“Are you tired of having your scam businesses scattered all over the county? Simply send us $3.00 and we’ll explain how to get your grifting empire under the same roof! Convenient and 100% ‘legal.’”
Any kid that forked over his hard earned seven bucks learned a very valuable lesson.
You could use your Polaris submarine to commune with your sea monkeys.
Which you could always observe through your X-Ray Specs.
Don try to make a MINKEY outta me! L0L
It always amazed me that they used to advertise that government auctions sold Rolls Royces or Caterpillar D-8’s for $275. Just imagine if you were at such an auction and you were about to witness the hammer drop on such a screaming hot deal, wouldn’t you or any one else in the room bid $276?
I’d go $275.50!!!! 😛
I remember reading an article in one of those 4WD off road magazines about buying war surplus jeeps from our government. They were compete and selling for scrap prices. These were the old “Widow Makers” from the Vietnam War.
The caveat? Civilians could not buy these in running order because they were considered too dangerous to operate. So the jeeps were brought out to a clearing, where they were repeatedly driven over by a tank or destroyed by any other means. When the serviceman in charge of this operation was satisfied that the jeep could no way be repaired, he signed off a form. You could now take your “jeep”, obviously worth nothing more than scrap metal.
Strangely I have seen a few of these operating on our roads over the years. (?)
I’ve ran across a couple of WWW II era Jeeps that had been cut in half to decommission them before being sent to surplus. They had been welded back together and had been licensed and on the road for many years before the people I knew had bought them.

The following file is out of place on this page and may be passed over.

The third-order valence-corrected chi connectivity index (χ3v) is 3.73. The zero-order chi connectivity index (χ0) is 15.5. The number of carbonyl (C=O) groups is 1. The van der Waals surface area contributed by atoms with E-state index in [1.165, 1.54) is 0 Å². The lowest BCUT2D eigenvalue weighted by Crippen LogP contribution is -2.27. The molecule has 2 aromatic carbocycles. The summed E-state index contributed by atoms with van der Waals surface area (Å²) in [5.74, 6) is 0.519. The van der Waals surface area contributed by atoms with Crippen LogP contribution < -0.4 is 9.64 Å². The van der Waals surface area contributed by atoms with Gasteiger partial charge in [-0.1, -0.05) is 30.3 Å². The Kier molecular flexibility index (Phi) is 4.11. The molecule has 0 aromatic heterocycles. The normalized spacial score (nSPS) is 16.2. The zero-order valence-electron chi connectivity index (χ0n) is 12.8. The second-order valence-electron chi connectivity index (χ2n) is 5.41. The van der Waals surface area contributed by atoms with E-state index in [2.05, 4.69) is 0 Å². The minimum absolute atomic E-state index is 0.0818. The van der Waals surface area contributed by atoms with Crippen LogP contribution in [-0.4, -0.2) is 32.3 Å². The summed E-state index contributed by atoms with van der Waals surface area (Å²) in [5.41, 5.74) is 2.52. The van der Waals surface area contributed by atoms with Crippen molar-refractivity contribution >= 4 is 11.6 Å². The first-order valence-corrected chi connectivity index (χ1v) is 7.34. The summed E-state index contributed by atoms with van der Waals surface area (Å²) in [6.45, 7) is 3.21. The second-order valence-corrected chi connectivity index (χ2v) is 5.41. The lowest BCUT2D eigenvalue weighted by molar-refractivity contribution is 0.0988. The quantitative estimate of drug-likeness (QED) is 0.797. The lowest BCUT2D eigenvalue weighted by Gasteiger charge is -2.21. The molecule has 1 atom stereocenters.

The M151 MUTT… Yeah, the issue was that they had 4 wheel independent suspension with swing axles and a high roll center, making them a bit dicey to handle if you weren’t well acquainted with their quirks. I think the majority of those were quartered or halved before sale, but probably not smashed to bits.
Swing axles all around on a high-ground clearance 4×4. And no roll bar because…maybe they wanted to pack them into airplanes? Or something? Or just never had roll bars in jeeps before and didn’t want to copy a good idea from the civilian aftermarket? Yeah, what could possibly go wrong.
The bar interfered with a (planned but maybe never used) recoilless rifle mount, I think.
Bob G, Sorry, I don’t eat CAVEAR, bc I’m VEGAN! L0L
Reminds me of the line from the classic movie ‘Used Cars’”
(*looks at the door jambs)
“Was this car a taxi cab?”
“No-that is yellow primer….”
Wow. I grew up in a world where, at least from my wrecking yard “forensics”, I can tell that most taxis started their yellow lives as used cars, then were driven until every last bit of life was beaten out of them, then were disposed of properly. Popular candidates were ex cop cars… and pretty much any of the Panther cars from the Modular engine era, Ford Tauri, Chevrolet Luminas (Luminai?), and more recently, Prii. The outlier was the owner of our cab company in Kalispell, MT, who had a strong affinity for K cars with a few Diplomats thrown in. Any which way you dice it, they were past deceased when their remains were turned over by the cab companies. This is how I found out that an early Lumina was good for about 350,000 miles plus or minus, but never 400k.
The skinflints loved those used taxis, actually got a fair amount of mileage out of them, but these were do-it-yourself guys who could fix or at least toggle the cars up enough.
Anybody who would buy a used taxi that had been in service in New York City is crazy. Scam or no scam, those cars are beaten to the ground. I’ll bet the a junkyard would tell you, “We’ll buy it if you can drive it to us.” Nice comments, gents! Good laughs.
Interesting that you could get 1966 and 1967 Fords and Mopars (but the ’67 cars were on a ‘first come, first served basis during the last quarter of the model year) and if you wanted a Chevy, the newest one you could get was a 1965.
“I don’t want to belong to any club that would accept me as one of its members.”
-Prudent advice from Groucho Marx